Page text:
Parenthetically, Million-Second Quiz was widely condemned for putting star players like Toutant, Perry and Bob Harris on, literally in the middle of the night, when they could only be seen in the live Internet feed. Ken Jennings was invited, then un-invited. Combined with controversy over the casting process, this generated plenty of speculation.
Winner's Row players sent to Winner's Defense could easily add a large pot of money to their totals, which challenging players could only surmount with an increasingly improbably long string of wins in the chair. This strategy also allowed players to forfeit being the "Power Player"� to get some sleep.
But it had its risks. The questions in the bouts were mostly easy, so bad luck on a single question could knock you out, especially since the tie-breakers tended to be the trivia equivalent of coin tosses. Eventually, for example, Toutant's luck ran out.
But a stroke of bad luck also forced beer sommelier Hayley Jensen, one of the "Winner's Row Four,"� out of the show, when she was flummoxed by a question on live TV about the number of tablespoons in six cups.
"Hayley wanted to secure her position on Winner's Row and one more boost would put her safely in the finals,"� says Kravis. "I won Power Player that day and sent her, then she lost. I felt horribly because we'd become good friends."�
The incident itself attracted some controversy, because Jensen kept muttering, "I hit C"� after the clock ran out on her, although a later review revealed she had not.
This also put somebody new on Winner's Row. Eric Novison replaced Jensen, providing the first real crack in the harmony that had held the Winner's Row Four together. His reception was quite frosty.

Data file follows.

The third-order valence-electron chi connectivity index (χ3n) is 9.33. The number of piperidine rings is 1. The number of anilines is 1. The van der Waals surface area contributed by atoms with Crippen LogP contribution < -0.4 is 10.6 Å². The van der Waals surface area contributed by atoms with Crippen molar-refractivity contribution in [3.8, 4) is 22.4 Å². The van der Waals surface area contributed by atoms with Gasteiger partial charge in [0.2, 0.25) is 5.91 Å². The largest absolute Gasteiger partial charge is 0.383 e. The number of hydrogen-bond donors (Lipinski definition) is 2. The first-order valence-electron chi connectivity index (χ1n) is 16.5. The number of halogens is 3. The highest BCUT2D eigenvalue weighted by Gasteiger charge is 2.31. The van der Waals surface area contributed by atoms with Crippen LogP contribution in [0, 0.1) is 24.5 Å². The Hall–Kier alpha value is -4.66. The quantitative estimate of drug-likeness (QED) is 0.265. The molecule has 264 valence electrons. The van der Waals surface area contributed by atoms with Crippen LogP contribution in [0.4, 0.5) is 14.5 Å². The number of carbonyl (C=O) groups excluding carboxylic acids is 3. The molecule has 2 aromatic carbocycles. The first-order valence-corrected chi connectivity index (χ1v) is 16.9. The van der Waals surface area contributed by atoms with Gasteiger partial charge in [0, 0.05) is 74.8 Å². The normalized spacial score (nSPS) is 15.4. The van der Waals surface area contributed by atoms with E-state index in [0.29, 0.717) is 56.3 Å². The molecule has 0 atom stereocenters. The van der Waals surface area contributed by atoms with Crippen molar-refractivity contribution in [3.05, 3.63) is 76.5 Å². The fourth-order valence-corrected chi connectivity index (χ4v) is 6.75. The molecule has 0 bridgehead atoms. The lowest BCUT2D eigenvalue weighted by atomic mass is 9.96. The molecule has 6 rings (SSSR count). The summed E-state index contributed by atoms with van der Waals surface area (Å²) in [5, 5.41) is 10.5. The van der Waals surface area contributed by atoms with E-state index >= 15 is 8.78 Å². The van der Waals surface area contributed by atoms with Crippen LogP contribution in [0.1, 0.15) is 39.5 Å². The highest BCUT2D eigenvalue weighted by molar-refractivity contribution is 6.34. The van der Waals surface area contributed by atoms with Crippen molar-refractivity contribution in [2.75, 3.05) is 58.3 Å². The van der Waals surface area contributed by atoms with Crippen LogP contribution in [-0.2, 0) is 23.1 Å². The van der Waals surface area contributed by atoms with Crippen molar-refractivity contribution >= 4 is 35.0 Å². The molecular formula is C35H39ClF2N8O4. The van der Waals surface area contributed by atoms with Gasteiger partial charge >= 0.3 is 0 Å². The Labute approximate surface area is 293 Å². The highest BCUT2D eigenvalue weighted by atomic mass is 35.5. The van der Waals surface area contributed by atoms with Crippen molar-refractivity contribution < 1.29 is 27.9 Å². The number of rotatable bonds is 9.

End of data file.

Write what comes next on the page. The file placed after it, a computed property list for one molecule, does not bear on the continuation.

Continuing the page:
"I didn't get to know Eric very well and I admit that I was upset that Hayley lost. But it was nothing personal with Eric. I would've felt antipathy to anybody who took her out. We were all cordial to Eric but we were peeved that he'd won. I imagine he felt that from us."�
Although Jensen was gone, Kravis still had his closest friend there: a student named Brandon Saunders, the pair having both been on Winner's Row almost from the beginning.
Saunders' appearance was somewhat controversial, since he had been "eliminated"� but got invited to come back and try again. In fact, many contestants tried again.
The pair had realized early on that they might well face each other in the final bout, and each felt the other was the stronger player.
Given the general easiness of the questions, they knew the bout would likely be decided by a single question. And, in effect, it was. "I sneaked ahead because I doubled him on how high a badminton net is."
The slight lead mushroomed into an increasingly large lead, as Saunders had to keep doubling Kravis and hope for a mistake. "When he doubled me on a question about the Dred Scott decision, I knew he was conceding because he knew that as a law student I knew all about it."�
Viewers knew, too. Even before time ran out, Saunders was excitedly telling Kravis that he was a millionaire.
Afterward, Saunders and Kravis went to Jensen's bar. The next day was taken up with media interviews and sleep. And then things settled down to normal. There was a small bump in traffic in his crossword puzzle site, but he has only been recognized by strangers twice.
He had considered retiring from trivia altogether, in part because he was just sick of answering trivia questions, and partly because he didn't think there was anything left to prove. "I truly thought I would quit all trivia after that and never go to a bar trivia or online trivia or anything like that. But that turned out to be false."�
As for the money, Kravis plans to pay off his student debt and eventually travel. But for now, he is still living in the same tiny Brooklyn apartment with the same roommates. It is a life-changing amount of money, but it hasn't been life changing yet.